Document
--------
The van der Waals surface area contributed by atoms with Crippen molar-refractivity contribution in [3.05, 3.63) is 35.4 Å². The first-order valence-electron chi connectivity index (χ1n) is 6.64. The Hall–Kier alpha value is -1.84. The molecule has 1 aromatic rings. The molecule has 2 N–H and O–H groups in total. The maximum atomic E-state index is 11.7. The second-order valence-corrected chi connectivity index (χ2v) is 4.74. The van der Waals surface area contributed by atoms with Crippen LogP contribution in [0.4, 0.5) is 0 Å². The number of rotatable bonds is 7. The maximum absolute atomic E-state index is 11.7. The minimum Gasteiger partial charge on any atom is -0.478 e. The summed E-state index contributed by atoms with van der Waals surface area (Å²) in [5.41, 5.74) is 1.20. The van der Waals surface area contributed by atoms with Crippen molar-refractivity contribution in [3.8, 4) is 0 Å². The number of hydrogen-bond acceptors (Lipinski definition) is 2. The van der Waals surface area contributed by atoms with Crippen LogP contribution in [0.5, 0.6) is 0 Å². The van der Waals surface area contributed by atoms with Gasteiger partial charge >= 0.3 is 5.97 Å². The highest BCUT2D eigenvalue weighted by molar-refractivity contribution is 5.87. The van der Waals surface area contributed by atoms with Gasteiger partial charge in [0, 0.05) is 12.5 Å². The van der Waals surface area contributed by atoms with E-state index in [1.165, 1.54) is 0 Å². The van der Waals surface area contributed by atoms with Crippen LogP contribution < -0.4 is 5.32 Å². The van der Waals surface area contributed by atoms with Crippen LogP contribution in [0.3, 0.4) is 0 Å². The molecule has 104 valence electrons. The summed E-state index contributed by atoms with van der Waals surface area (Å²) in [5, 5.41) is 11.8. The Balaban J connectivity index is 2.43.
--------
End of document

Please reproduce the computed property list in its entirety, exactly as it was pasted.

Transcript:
The van der Waals surface area contributed by atoms with Crippen molar-refractivity contribution in [3.05, 3.63) is 35.4 Å². The first-order valence-electron chi connectivity index (χ1n) is 6.64. The Hall–Kier alpha value is -1.84. The molecule has 1 aromatic rings. The molecule has 2 N–H and O–H groups in total. The maximum atomic E-state index is 11.7. The second-order valence-corrected chi connectivity index (χ2v) is 4.74. The van der Waals surface area contributed by atoms with Crippen LogP contribution in [0.4, 0.5) is 0 Å². The number of rotatable bonds is 7. The maximum absolute atomic E-state index is 11.7. The minimum Gasteiger partial charge on any atom is -0.478 e. The summed E-state index contributed by atoms with van der Waals surface area (Å²) in [5.41, 5.74) is 1.20. The van der Waals surface area contributed by atoms with Crippen molar-refractivity contribution in [3.8, 4) is 0 Å². The number of hydrogen-bond acceptors (Lipinski definition) is 2. The van der Waals surface area contributed by atoms with Crippen LogP contribution in [0.5, 0.6) is 0 Å². The van der Waals surface area contributed by atoms with Gasteiger partial charge >= 0.3 is 5.97 Å². The highest BCUT2D eigenvalue weighted by molar-refractivity contribution is 5.87. The van der Waals surface area contributed by atoms with Gasteiger partial charge in [0, 0.05) is 12.5 Å². The van der Waals surface area contributed by atoms with E-state index in [1.165, 1.54) is 0 Å². The van der Waals surface area contributed by atoms with Crippen LogP contribution < -0.4 is 5.32 Å². The van der Waals surface area contributed by atoms with Crippen LogP contribution in [0.3, 0.4) is 0 Å². The molecule has 104 valence electrons. The summed E-state index contributed by atoms with van der Waals surface area (Å²) in [5, 5.41) is 11.8. The Balaban J connectivity index is 2.43.